Link shortening has become a commonplace on services like Facebook and Twitter. Heck, even Google shortens URLs within its products now. People seem to be getting more used to the idea that shortened URLs, despite not showing you where they lead, are safe. Part of that, is that the companies that are doing the shortening keep blacklists of sites with malware or spyware, to keep people from accidentally visiting sites that will do harm.
Newcomer ShadyURL makes no such claims though. This wonderfully satirical service turns even legitimate URLs into something that even the least tech-savvy friend or family member would know better than to click on. It inserts anything from what appear to be hijacking commands, to profanity and the names of well-known malware. In other words, whomever you send one of these links to is likely to say "there's no way I'm clicking on that," even though it's likely to lead to a safe site.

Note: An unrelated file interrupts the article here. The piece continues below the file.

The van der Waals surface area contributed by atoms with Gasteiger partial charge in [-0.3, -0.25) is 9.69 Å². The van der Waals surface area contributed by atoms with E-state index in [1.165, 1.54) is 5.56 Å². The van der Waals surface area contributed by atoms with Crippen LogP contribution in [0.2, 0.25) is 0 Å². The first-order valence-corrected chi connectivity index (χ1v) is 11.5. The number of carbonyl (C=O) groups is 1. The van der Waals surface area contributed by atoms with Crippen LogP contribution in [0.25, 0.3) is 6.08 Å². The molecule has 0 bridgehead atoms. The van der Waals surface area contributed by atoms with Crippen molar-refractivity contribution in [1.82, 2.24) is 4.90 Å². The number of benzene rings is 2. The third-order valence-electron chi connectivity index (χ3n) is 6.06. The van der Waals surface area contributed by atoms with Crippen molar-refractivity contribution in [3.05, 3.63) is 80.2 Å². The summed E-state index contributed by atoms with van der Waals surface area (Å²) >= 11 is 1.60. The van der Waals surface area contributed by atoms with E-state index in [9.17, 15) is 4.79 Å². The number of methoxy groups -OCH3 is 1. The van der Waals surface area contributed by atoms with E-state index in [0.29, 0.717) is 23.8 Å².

Here are some of the gems it spit out on some common sites:
Facebook.com became: http://5z8.info/inject_worm_w0x6_open.exe
Twitter.com became: http://5z8.info/hack-outlook_z6t4_warez
Cnet.com became: http://5z8.info/begin-bank-account-xfer_m3y6_whitepower
There are very few extra features beyond using either a long, or Twitter-friendly shortened version of a link. The longer versions usually get you two or three sets of unrelated words that people won't want to click on. You're also able to resubmit the same link over and over to get different results. This differs from some other link shortening services that will just make one version of a shortened URL per site.
At the end of the day this may not be the most useful site, but it should be good for a laugh or two to someone who can take a joke.